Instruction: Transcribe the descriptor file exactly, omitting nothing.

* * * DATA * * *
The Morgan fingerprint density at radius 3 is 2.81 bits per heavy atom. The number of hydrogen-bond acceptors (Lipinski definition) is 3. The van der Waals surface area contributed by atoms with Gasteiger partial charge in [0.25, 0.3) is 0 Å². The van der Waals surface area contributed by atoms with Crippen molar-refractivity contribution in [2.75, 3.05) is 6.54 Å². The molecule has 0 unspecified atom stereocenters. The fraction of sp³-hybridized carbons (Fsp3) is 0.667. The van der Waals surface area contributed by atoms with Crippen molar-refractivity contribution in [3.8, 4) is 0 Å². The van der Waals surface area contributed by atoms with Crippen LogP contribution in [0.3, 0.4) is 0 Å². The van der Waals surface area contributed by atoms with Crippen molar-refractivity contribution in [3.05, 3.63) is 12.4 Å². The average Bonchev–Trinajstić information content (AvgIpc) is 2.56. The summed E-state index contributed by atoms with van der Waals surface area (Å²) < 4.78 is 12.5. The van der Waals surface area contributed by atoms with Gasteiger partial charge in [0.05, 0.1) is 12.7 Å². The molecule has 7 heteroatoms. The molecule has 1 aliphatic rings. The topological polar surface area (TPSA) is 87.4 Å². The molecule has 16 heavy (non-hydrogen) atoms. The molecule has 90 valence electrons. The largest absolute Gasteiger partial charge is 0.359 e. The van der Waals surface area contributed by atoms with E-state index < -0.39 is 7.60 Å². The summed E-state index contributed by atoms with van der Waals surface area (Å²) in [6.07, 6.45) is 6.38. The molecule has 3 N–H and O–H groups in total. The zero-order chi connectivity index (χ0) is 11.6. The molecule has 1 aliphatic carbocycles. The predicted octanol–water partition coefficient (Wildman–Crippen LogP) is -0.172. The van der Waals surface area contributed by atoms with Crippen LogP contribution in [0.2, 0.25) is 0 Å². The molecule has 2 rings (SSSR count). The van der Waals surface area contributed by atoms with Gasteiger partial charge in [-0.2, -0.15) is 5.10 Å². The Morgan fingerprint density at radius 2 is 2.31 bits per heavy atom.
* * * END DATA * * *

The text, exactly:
The Morgan fingerprint density at radius 3 is 2.81 bits per heavy atom. The number of hydrogen-bond acceptors (Lipinski definition) is 3. The van der Waals surface area contributed by atoms with Gasteiger partial charge in [0.25, 0.3) is 0 Å². The van der Waals surface area contributed by atoms with Crippen molar-refractivity contribution in [2.75, 3.05) is 6.54 Å². The molecule has 0 unspecified atom stereocenters. The fraction of sp³-hybridized carbons (Fsp3) is 0.667. The van der Waals surface area contributed by atoms with Crippen molar-refractivity contribution in [3.8, 4) is 0 Å². The van der Waals surface area contributed by atoms with Crippen LogP contribution in [0.3, 0.4) is 0 Å². The van der Waals surface area contributed by atoms with Crippen molar-refractivity contribution in [3.05, 3.63) is 12.4 Å². The average Bonchev–Trinajstić information content (AvgIpc) is 2.56. The summed E-state index contributed by atoms with van der Waals surface area (Å²) < 4.78 is 12.5. The van der Waals surface area contributed by atoms with Gasteiger partial charge in [0.05, 0.1) is 12.7 Å². The molecule has 7 heteroatoms. The molecule has 1 aliphatic rings. The topological polar surface area (TPSA) is 87.4 Å². The molecule has 16 heavy (non-hydrogen) atoms. The molecule has 90 valence electrons. The largest absolute Gasteiger partial charge is 0.359 e. The van der Waals surface area contributed by atoms with E-state index < -0.39 is 7.60 Å². The summed E-state index contributed by atoms with van der Waals surface area (Å²) in [6.07, 6.45) is 6.38. The molecule has 3 N–H and O–H groups in total. The zero-order chi connectivity index (χ0) is 11.6. The molecule has 1 aliphatic carbocycles. The predicted octanol–water partition coefficient (Wildman–Crippen LogP) is -0.172. The van der Waals surface area contributed by atoms with Crippen LogP contribution in [0.2, 0.25) is 0 Å². The molecule has 2 rings (SSSR count). The van der Waals surface area contributed by atoms with Gasteiger partial charge in [-0.2, -0.15) is 5.10 Å². The Morgan fingerprint density at radius 2 is 2.31 bits per heavy atom.